Engage stakeholders

Individuals may find it difficult to change if their environment does not support the change. Durable change requires a larger change in the social and technical organisation of everyday life. Small projects cannot change their end-users' entire environment, but they can engage the relevant stakeholders and ‘gatekeepers', such as service providers, facility managers or retailers.

What you need to do: 
  • Design your project so that the relevant stakeholders (including your target group) all benefit.
  • Create win-win situations so that the relevant stakeholders want to participate in your project.
  • Keep stakeholders up to date on what is going on in your project.
  • Invite them to contribute and allow them to get some of the credit for success.
  • Build local networks among the relevant stakeholders to keep change going after your project ends.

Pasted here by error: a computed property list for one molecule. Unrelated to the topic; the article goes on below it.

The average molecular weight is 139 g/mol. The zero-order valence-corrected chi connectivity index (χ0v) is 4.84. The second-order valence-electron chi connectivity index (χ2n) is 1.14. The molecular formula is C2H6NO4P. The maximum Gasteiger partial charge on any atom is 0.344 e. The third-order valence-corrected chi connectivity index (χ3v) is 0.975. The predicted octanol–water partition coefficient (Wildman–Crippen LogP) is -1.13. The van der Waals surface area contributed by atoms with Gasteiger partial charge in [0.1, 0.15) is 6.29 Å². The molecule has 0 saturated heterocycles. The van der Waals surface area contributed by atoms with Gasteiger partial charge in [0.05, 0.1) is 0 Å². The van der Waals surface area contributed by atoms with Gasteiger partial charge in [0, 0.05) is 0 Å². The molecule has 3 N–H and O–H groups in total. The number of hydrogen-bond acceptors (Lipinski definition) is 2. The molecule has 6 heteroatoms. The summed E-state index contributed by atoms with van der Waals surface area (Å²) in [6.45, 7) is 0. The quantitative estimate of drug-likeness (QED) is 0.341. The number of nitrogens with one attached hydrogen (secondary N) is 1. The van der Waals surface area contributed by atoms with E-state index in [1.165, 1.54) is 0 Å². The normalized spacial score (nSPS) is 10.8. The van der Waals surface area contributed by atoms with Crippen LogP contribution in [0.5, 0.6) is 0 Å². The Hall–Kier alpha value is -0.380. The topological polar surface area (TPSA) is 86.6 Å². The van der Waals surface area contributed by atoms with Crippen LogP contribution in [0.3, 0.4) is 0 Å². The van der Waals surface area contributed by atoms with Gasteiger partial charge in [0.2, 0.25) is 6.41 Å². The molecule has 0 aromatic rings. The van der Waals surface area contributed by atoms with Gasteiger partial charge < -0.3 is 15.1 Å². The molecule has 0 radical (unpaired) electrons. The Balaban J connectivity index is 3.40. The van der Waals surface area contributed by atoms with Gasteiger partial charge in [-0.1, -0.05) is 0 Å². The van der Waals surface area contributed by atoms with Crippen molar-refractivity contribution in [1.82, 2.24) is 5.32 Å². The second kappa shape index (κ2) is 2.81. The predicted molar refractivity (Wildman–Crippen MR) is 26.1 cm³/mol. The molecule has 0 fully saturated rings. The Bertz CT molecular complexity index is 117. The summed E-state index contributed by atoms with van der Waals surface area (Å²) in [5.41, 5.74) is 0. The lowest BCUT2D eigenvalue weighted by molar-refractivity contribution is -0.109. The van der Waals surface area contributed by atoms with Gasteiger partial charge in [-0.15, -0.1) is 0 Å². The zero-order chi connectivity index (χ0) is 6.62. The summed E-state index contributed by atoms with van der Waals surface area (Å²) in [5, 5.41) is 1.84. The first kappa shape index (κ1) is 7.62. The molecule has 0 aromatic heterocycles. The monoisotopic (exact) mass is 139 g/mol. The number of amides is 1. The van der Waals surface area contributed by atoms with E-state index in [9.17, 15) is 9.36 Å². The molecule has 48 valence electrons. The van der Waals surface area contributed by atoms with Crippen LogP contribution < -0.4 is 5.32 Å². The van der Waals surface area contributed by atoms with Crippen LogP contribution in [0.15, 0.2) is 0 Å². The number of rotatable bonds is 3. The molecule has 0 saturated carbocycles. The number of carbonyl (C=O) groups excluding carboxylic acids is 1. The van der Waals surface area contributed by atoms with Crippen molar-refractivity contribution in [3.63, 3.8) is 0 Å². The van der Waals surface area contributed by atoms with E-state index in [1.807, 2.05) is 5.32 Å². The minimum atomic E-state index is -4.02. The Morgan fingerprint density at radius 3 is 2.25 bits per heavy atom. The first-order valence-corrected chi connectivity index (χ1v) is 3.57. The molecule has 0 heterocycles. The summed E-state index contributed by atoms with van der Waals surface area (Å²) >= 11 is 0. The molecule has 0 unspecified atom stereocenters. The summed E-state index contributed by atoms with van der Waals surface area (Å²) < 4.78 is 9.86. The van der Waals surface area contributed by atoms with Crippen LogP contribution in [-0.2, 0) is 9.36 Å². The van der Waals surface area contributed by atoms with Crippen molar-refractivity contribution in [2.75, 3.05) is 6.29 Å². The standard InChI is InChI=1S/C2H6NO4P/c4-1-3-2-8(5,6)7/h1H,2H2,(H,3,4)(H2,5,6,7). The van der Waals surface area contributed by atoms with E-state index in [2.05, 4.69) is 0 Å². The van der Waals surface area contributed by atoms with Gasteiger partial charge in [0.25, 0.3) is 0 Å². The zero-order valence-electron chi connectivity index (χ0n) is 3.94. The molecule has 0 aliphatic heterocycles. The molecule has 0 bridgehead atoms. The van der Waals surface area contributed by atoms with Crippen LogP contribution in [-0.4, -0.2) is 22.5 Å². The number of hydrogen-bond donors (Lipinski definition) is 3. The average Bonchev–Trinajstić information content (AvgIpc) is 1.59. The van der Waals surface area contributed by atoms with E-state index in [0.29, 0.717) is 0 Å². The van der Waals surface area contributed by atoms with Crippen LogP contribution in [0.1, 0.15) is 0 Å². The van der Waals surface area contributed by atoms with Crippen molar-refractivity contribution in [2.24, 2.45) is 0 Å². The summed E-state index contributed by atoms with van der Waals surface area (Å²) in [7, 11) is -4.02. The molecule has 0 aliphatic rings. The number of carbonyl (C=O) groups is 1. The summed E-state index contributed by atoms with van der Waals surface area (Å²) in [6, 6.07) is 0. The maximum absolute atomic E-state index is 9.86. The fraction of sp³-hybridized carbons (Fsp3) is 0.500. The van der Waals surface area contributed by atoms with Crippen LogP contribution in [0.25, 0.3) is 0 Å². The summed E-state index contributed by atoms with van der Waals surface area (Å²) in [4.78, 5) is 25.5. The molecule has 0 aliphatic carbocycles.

When does it work?: 
This tool is important when you want behavioural change to become embedded in everyday practices. It is likely to be particularly relevant when
  • your target group is dependent on other stakeholders
  • there is common agreement among the stakeholders on the importance of the issue
  • there is a really a win-win situation to achieve: for example, when there are clear financial benefits for all, and when there are no powerful opposing interests
What do you need to look out for: 

► Engaging stakeholders may require compromise – you need to stay alert and make sure you don’t have to compromise too much

You need to find and engage stakeholders that are trusted by your target group

Negotiating with stakeholders requires time and resources